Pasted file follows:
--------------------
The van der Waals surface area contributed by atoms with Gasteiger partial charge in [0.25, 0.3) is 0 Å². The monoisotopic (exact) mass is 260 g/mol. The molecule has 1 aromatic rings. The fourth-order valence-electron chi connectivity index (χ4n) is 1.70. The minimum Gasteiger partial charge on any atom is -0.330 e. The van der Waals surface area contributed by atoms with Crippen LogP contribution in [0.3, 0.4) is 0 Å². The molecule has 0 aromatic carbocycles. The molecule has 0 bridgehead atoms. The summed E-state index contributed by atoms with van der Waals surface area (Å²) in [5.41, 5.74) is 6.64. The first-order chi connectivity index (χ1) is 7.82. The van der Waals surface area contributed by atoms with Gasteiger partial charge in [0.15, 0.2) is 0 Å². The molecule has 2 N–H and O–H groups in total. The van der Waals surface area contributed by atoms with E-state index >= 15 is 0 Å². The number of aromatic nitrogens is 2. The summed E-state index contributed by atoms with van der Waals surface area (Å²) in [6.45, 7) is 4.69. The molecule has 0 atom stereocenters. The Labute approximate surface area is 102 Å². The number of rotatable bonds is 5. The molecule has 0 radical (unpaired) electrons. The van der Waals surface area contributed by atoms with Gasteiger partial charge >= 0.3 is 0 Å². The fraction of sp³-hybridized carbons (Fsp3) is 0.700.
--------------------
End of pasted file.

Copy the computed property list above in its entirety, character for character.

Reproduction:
The van der Waals surface area contributed by atoms with Gasteiger partial charge in [0.25, 0.3) is 0 Å². The monoisotopic (exact) mass is 260 g/mol. The molecule has 1 aromatic rings. The fourth-order valence-electron chi connectivity index (χ4n) is 1.70. The minimum Gasteiger partial charge on any atom is -0.330 e. The van der Waals surface area contributed by atoms with Crippen LogP contribution in [0.3, 0.4) is 0 Å². The molecule has 0 aromatic carbocycles. The molecule has 0 bridgehead atoms. The summed E-state index contributed by atoms with van der Waals surface area (Å²) in [5.41, 5.74) is 6.64. The first-order chi connectivity index (χ1) is 7.82. The van der Waals surface area contributed by atoms with Gasteiger partial charge in [0.15, 0.2) is 0 Å². The molecule has 2 N–H and O–H groups in total. The van der Waals surface area contributed by atoms with E-state index >= 15 is 0 Å². The number of aromatic nitrogens is 2. The summed E-state index contributed by atoms with van der Waals surface area (Å²) in [6.45, 7) is 4.69. The molecule has 0 atom stereocenters. The Labute approximate surface area is 102 Å². The number of rotatable bonds is 5. The molecule has 0 radical (unpaired) electrons. The van der Waals surface area contributed by atoms with Gasteiger partial charge >= 0.3 is 0 Å². The fraction of sp³-hybridized carbons (Fsp3) is 0.700.